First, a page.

A CLASSIC IS RE-CREATED IN CHEVY'S IMPALA SS by
Richard Truett (Orlando Sentinel 4/21/94)
For auto makers, there is danger in resurrecting a hallowed
nameplate from the past.
Do it wrong and you could tarnish the reputation of a
time-honored classic and alienate the nostalgia buffs.
But get it right - as Chevrolet has done with the head-turning
Impala SS - and you'll get orders for more cars than you can
Before the new Impala SS even rolled off the assembly line,
Chevrolet headquarters in Warren, Mich., was bombarded with more
than 5,000 orders for the car.
Support for the new Impala SS began at auto shows in 1992,
where a concept of the car began to draw attention. At that time,
there was no plan to build the car.
But when enthusiasm for the car started to build, Jim Perkins,
Chevy's general manager, huddled with dealers, found out they
wanted to sell the car, and then gave the boys over in production
the thumbs up. That's how the Impala SS was resurrected.
Although the new Impala SS is based on the conservative
Chevrolet Caprice sedan, it is a radically different car.
The Impala name first appeared on a Chevy Bel Air in 1958. It
became a separate model in 1961. Throughout the '60s, the Impala
SS (for Super Sport) came with large V-8 engines, offered
tire-smoking performance and boasted conservative but attractive
styling. The car was designed to appeal to middle-aged,
The model was discontinued after the 1969 model year.
For the new Impala, Chevy's mechanics stuffed a Corvette
engine under the hood. Then they engineered a radical suspension
system and created a sporty interior. And finally, they designed
a unique exterior styling treatment with huge wheels, a special
grille and other cosmetic touches.
After one week and nearly 400 miles in the 1994 Impala SS, I
can tell you that the '90s version does not veer far from the
The heart of the Impala SS is a Corvette LT1 V-8 engine and a
computerized four-speed automatic transmission. No other
drivetrain is available.
Chevrolet rates the Impala's 350-cubic-inch V-8 at
260-horsepower, making it the most powerful four-door sedan on
the road for less than $25,000.
In the Corvette, the LT1 engine makes 300 horsepower; in the
Pontiac Firebird and Chevrolet Camaro, it makes 275 horsepower.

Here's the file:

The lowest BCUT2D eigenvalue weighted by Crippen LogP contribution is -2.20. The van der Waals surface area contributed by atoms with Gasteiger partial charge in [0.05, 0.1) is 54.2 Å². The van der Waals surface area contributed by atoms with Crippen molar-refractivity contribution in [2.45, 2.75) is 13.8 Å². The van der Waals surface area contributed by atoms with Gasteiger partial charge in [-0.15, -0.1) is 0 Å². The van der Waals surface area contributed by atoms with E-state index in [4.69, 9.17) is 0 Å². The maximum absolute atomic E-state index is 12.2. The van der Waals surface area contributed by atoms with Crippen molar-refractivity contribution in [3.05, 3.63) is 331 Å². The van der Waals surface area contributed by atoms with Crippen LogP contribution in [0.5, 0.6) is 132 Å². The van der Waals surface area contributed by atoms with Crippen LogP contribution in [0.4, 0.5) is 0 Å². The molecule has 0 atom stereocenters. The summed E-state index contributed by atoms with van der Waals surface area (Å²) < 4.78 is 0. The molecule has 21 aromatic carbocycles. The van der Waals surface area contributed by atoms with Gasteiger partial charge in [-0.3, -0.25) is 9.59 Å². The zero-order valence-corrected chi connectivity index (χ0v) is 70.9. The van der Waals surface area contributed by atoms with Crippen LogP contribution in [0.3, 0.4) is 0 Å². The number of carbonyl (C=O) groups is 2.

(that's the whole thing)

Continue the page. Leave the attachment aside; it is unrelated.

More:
In all three of those cars, the engine rumbles and shakes with
Not so in the Impala SS. The car idles very smoothly and runs
And the performance is civilized, too. The Impala SS remains
quiet and stable as it gains speed.
It is only when you step hard on the accelerator at a low
speed that you can hear the engine sucking in air as it winds up.
It's a nice sound, one that appeals to a person's sporting
Chevy has done its marketing homework. The Impala is designed
for aging baby boomers who want more room and who like a
full-size car with a lot of power. Chevy knows that younger
buyers aren't going to choose the Impala SS when, for about the
same money, they can have a Chevy Camaro Z28.
When it comes to performance, the Impala SS delivers. No
official 0-to-60 mph times are available from Chevy, but Motor
Trend magazine says the Impala SS will make that trip in just 7.1
Not bad for a car weighing 4,218 pounds.
The transmission is nothing short of excellent. Most of the
time the shifts up through the gears are close to undetectable.
However, when you pass slower traffic at about 40 mph, you can
feel the gearbox downshift from fourth to third, sometimes
Incredible is the only word that can describe the way the
Impala SS slices through curves. No big car that I've ever driven
handles as competently as the Impala SS.
The secret? A very firm and stiff suspension system that keeps
the body straight. At each wheel, Chevy has installed a special
high-performance gas-charged shock and a heavy duty coil spring.
Four-wheel anti-lock disc brakes are capable of hauling the
Impala SS to an effortless stop from high speeds. For instance,
it takes just 120 feet to stop the Impala SS from 60 mph,
according to Motor Trend.
The anti-lock system is one of the best yet from GM. You feel
little feedback at the brake pedal.
The power-assisted steering is sharp and crisp, making lane
changes and sharp turns a breeze.
Fat, 17-inch B.F. Goodrich radial tires mounted on special